1 of 4
Photo by Erica Techo.
The Anderson family presents a check to Children’s of Alabama.
2 of 4
Courtesy of Matt Anderson
The Anderson Family - Mylee, Matt, Gretchen and Sophie.
3 of 4
Courtesy of Matt Anderson
4 of 4
Courtesy of Matt Anderson
The Anderson family - Gretchen, Sophie, Mylee and Matt.
The Ross Bridge neighborhood is lined with ribbons. They’re pearl, in honor of Gretchen Anderson.
“I looked up what ‘Gretchen’ meant, and it means pearl,” said Jessica Rosner, one of Gretchen’s neighbors. “And then I just started thinking of what I could do with that.”
Gretchen was diagnosed with brain cancer in May 2013, fought through treatment and was in the clear until April.
“After it came back, of course we were all kind of devastated because she beat it the first time and was doing really well,” Rosner said. “She went in for a routine scan and they saw something and did another scan and found out it came back.”
During the two years after her diagnosis, Gretchen was able to maintain a great quality of life. Her husband Matt said she enjoyed getting involved in several charities and fundraisers for adult and pediatric brain cancer.
Matt said Gretchen knew there was a chance for the cancer to return, but many of their conversations revolved around how others had to deal with cancer.
“What Gretchen and I would always talk about is as terrible as it is, the only way it could ever be worse is if it’s your kids,” Matt said.
While they were living in Atlanta, Matt and Gretchen knew a dentist whose daughter died after a five-year battle with cancer. She was 7 years old. A close friend, Sasha Ramini, is also a nurse practitioner at Children’s of Alabama. With two daughters, 6-year-old Mylee and 4-year-old Sophie, Matt said the difficulties a family faces as their child is affected by cancer hit home.
When Gretchen’s cancer returned, Rosner made ribbons to help raise money for the family. Their neighborhood was lined with bows, and more were added to the neighborhood’s entrances so the family would feel surrounded by support, Rosner said. Gretchen’s mom told Rosner the visual reminder of Gretchen was a nice addition.
“She loved that she could look out and see the ribbons,” Rosner said. “And without us having to always tell her, she could just see Gretchen everywhere.”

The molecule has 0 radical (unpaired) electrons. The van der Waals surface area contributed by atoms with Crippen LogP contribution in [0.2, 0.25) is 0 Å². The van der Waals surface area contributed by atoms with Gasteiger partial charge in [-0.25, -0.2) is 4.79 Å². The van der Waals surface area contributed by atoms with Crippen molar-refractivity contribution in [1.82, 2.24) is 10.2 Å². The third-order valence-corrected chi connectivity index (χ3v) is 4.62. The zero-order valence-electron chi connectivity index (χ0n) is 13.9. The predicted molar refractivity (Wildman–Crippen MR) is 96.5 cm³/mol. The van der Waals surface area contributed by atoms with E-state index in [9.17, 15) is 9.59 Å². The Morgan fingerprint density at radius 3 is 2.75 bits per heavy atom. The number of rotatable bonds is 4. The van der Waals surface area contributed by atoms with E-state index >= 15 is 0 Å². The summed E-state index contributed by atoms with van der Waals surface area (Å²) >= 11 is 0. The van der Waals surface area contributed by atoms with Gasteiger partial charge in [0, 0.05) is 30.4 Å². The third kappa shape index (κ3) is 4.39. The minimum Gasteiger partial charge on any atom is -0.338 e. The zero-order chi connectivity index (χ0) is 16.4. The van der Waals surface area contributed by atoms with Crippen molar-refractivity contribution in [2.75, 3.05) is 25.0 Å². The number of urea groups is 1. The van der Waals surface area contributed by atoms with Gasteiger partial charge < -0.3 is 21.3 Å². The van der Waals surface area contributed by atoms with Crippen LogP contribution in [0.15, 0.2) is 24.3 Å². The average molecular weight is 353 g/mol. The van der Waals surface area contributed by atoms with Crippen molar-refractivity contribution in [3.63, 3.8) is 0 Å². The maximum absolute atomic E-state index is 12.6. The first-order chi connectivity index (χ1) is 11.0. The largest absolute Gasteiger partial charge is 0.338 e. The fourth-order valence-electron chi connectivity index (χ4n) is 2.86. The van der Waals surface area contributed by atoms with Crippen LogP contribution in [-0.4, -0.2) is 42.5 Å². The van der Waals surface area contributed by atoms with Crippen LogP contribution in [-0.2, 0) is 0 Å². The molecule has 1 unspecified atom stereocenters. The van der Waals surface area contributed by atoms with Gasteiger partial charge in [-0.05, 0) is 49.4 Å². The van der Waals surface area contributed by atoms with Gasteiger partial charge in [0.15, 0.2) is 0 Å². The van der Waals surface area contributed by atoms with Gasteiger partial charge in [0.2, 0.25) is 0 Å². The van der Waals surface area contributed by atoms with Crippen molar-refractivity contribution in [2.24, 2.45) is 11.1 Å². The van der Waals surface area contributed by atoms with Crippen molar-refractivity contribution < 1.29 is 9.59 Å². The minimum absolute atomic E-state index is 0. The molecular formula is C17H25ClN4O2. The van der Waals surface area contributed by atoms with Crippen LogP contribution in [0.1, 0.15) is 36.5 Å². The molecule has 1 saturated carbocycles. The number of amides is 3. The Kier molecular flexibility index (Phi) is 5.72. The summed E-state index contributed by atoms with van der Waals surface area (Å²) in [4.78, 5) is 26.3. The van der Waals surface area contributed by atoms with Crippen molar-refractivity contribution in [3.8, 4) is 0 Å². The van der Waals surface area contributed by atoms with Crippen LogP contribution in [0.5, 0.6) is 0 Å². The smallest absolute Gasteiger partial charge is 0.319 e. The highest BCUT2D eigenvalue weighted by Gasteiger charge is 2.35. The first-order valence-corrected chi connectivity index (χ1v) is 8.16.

Support exploded, and while she knows they made at least 300 bows, Rosner lost track of the exact number along the way. They raised $4,100 for the family.
“I wanted him [Matt] to do whatever he felt he wanted and what Gretchen would have wanted,” Rosner said.
Matt decided to use the money to give back to the community. He chose to donate $5,000 to Children’s of Alabama to reflect Gretchen’s passion for helping with charities for children’s cancer research.
“She just really enjoyed getting involved in fundraisers on both the adult and pediatric side, but the reason we decided to give the money to the pediatrics side is because probably that was what she was most passionate about,” Matt said.
Matt and his daughters, Sophie and Mylee, presented Children’s with a $5,000 check on Aug. 13, two days before Gretchen’s birthday. His daughters might not understand the money aspect of the donation yet, but Matt said he hopes his family can continue to give back to cancer research.
“With my girls, one thing I want to do is kind of get them involved in a lot of the local charities,” Matt said. “So this was a way to kind of kick it off.”
Gretchen’s giving nature was one reason Ross Bridge neighbors rallied around the Anderson family, Rosner said. The bows were one way to see the support, and her memorial service was another. At Gretchen’s memorial service on July 11, Cross Creek Church Pastor Chris Peters said the crowd was a visual reminder of a community’s support.
“It was definitely one of the most well-attended funerals or memorial services I have been to,” Peters said.
The crowd of around 400 took part in remembering and celebrating Gretchen’s life, Rosner said. The service was special because while attendees were sad, they were able to reflect on their positive memories as well. Some attendees wore pearls in her honor, and the personal touches of the memorial helped bring Gretchen’s presence in to the room.
“She worked in the dental field, so they had a basket for all of the people that were there to take a toothbrush home and hand sanitizer – it was just so personal – and a box to write down your favorite memory so Matt and the girls could read it later,” Rosner said.
“She was just a person who was a good friend to people, and I think she touched a lot of lives in kind of an individual way,” Peters said.
Gretchen’s death hit home for a lot of the families in Ross Bridge, Rosner said. She was a young mother, and the death was unexpected.
“You’re supposed to die when you’re older, but this is a hard one because it’s one of us – she was 33, almost 34,” Rosner said. “So it was like one of us. It touched so close to all of the moms’ hearts because we have kids.”
Matt said he hopes Gretchen’s story not only encourages support for cancer research but help bring attention to the cause.
“Brain cancer’s not really something that gives a lot of recognition,” Matt said. “[Cancers] are all terrible, but this one is particularly really bad and it just doesn’t get that much recognition, so it will be nice to put that out there.”
Ways to give back to brain cancer research
Blazer Bolt 5K
- Oct. 24, 8 a.m.
- 18th Street South
Lucy and Ruby’s Brainy Day
- May 7, 2016
- Donations accepted
Wheeling for Hope
- Ongoing events